Dr. Hira Nakhasi: In most human infections of Leishmania, people are resistant to reinfection following clinical cure which suggested that it is possible to develop a vaccine against Leishmaniasis. The practice of voluntary inoculation known as leishmanization that was used in some of the former Soviet Union countries, Iran and Israel with live virulent Leishmania parasites from a skin lesion caused by Leishmania parasites often resulted in uncontrolled lesions and has since been abandoned. Safety from unwanted skin lesions was not a guaranteed outcome in this scenario. Vaccine preparations using either killed Leishmania parasites and recombinant antigens or DNA vaccines, approaches that have yielded some highly successful vaccines against viral and bacterial pathogens, have shown to be inadequate in inducing robust protection. As new tools to test the efficacy of anti-leishmanial vaccines became available, we learned that anti-leishmanial vaccines that showed promising results when tested with a needle inoculation in animal model commonly used in the literature, failed to show protection against natural model of challenge i.e., sand fly vector mediated delivery of Leishmania parasites. Suggesting that components from the sand fly vector play an important role in Leishmaniasis, further complicated the development of vaccine. In addition, the complexity of Leishmania genome (~8500 genes, roughly one third of the number of genes in a typical human cell) revealed in the genome studies highlights the potential multivalent interactions between the parasite and its host that result in pathogenesis. Our limited understanding of these problems precluded us from developing an efficacious vaccine.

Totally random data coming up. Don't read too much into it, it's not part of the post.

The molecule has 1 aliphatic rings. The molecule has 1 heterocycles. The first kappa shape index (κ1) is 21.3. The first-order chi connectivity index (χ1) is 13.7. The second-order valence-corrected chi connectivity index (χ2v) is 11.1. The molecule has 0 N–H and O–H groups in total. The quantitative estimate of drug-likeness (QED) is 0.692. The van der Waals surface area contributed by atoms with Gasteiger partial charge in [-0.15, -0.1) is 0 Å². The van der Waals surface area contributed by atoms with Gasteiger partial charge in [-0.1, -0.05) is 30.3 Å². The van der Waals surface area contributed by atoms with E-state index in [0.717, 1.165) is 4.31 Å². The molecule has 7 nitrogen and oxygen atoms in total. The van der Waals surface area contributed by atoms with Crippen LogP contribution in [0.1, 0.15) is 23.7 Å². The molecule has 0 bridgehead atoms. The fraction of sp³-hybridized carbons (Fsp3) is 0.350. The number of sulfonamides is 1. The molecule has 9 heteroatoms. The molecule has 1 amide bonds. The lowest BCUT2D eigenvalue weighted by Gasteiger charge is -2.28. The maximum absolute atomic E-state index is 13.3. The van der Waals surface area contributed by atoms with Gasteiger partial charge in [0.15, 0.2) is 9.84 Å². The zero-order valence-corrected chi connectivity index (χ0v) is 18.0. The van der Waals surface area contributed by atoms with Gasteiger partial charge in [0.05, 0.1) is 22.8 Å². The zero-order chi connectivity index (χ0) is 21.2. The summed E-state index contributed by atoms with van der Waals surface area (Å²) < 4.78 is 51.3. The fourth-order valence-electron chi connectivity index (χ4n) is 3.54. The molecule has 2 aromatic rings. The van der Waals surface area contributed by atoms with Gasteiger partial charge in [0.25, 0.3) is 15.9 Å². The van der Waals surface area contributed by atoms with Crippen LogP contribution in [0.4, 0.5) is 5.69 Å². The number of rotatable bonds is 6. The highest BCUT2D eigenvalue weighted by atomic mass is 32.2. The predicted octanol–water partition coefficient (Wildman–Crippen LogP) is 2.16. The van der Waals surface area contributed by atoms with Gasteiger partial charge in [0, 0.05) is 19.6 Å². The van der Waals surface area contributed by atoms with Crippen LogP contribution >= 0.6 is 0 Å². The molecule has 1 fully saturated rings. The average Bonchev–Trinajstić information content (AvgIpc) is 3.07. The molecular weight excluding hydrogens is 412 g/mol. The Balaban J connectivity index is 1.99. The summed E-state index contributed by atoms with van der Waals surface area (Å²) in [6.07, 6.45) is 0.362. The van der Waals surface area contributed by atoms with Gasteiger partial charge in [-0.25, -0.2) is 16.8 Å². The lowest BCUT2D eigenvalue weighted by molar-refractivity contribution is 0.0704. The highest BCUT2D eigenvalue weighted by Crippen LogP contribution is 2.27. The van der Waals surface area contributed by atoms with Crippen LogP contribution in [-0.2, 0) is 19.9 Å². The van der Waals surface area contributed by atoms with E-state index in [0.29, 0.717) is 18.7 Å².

BSTM: You studied the immunity generated by CD4 T cells and showed that they play a crucial role in the protection against CL. But what about CD8 T cells?

Dr. Hira Nakhasi: Immunization with LmCen-/-parasites induces both CD4 and CD8 T cell responses in pre-clinical animal models. We observed that IFN-g/IL-2/TNFa multifunctional cytokine secreting antigen experienced CD4 and CD8 T cells are induced in the immunized animals. Moreover, LmCen-/-also induce CD8 T cells secreting IFN-g and Granzyme B specific cytotoxic T cell in immunized animals. A definitive role of CD8 T cells in mediating protection needs to be formally demonstrated.

BSTM: Do you think the differential effects of Th1 and Th2 dichotomy in cutaneous leishmaniasis seen in mice is also present in more susceptible species like hamsters, dogs and humans? Do you think the protection conferred by centrin efficient mice will also occur in these species? Why?

Dr. Hira Nakhasi: Yes, we have observed a predominant Th1 type immune response in hamsters, dogs and in human PBMCs similar to mice followingLmCen-/-infection. In addition, we have observed that protection is conferred by LmCen-/-parasites in hamsters against visceral leishmaniasis as well due to the induction of potent protective immunity involving CD4 and CD8 T cell responses.